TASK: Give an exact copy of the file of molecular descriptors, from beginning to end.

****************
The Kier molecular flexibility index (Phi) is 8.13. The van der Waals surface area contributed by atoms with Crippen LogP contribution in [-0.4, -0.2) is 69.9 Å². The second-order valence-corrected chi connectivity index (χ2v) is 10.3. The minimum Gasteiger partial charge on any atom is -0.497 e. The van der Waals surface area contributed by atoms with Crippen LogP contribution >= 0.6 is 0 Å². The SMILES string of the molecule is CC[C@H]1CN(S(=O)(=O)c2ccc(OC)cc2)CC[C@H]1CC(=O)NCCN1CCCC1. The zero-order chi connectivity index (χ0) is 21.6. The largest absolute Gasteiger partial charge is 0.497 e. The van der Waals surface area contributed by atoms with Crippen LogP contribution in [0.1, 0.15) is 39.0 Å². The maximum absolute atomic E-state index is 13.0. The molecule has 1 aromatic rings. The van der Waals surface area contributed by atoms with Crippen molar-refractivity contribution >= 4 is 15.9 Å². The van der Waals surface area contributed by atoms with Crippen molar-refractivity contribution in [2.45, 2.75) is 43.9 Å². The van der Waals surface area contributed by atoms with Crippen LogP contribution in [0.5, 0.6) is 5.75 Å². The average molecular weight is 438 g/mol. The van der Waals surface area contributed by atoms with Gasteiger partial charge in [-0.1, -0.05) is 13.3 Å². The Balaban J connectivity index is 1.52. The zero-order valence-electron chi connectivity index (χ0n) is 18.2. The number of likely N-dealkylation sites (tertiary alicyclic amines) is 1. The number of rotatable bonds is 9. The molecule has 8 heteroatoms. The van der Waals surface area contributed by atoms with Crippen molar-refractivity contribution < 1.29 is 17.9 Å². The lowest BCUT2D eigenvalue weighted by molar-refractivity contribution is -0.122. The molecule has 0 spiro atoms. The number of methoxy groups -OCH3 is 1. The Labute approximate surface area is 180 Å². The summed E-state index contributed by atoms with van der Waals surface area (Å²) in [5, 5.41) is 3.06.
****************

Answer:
The Kier molecular flexibility index (Phi) is 8.13. The van der Waals surface area contributed by atoms with Crippen LogP contribution in [-0.4, -0.2) is 69.9 Å². The second-order valence-corrected chi connectivity index (χ2v) is 10.3. The minimum Gasteiger partial charge on any atom is -0.497 e. The van der Waals surface area contributed by atoms with Crippen LogP contribution >= 0.6 is 0 Å². The SMILES string of the molecule is CC[C@H]1CN(S(=O)(=O)c2ccc(OC)cc2)CC[C@H]1CC(=O)NCCN1CCCC1. The zero-order chi connectivity index (χ0) is 21.6. The largest absolute Gasteiger partial charge is 0.497 e. The van der Waals surface area contributed by atoms with Crippen LogP contribution in [0.1, 0.15) is 39.0 Å². The maximum absolute atomic E-state index is 13.0. The molecule has 1 aromatic rings. The van der Waals surface area contributed by atoms with Crippen molar-refractivity contribution >= 4 is 15.9 Å². The van der Waals surface area contributed by atoms with Crippen molar-refractivity contribution in [2.45, 2.75) is 43.9 Å². The van der Waals surface area contributed by atoms with Crippen LogP contribution in [0.5, 0.6) is 5.75 Å². The average molecular weight is 438 g/mol. The van der Waals surface area contributed by atoms with Gasteiger partial charge in [-0.1, -0.05) is 13.3 Å². The Balaban J connectivity index is 1.52. The zero-order valence-electron chi connectivity index (χ0n) is 18.2. The number of likely N-dealkylation sites (tertiary alicyclic amines) is 1. The number of rotatable bonds is 9. The molecule has 8 heteroatoms. The van der Waals surface area contributed by atoms with Crippen molar-refractivity contribution < 1.29 is 17.9 Å². The lowest BCUT2D eigenvalue weighted by molar-refractivity contribution is -0.122. The molecule has 0 spiro atoms. The number of methoxy groups -OCH3 is 1. The Labute approximate surface area is 180 Å². The summed E-state index contributed by atoms with van der Waals surface area (Å²) in [5, 5.41) is 3.06.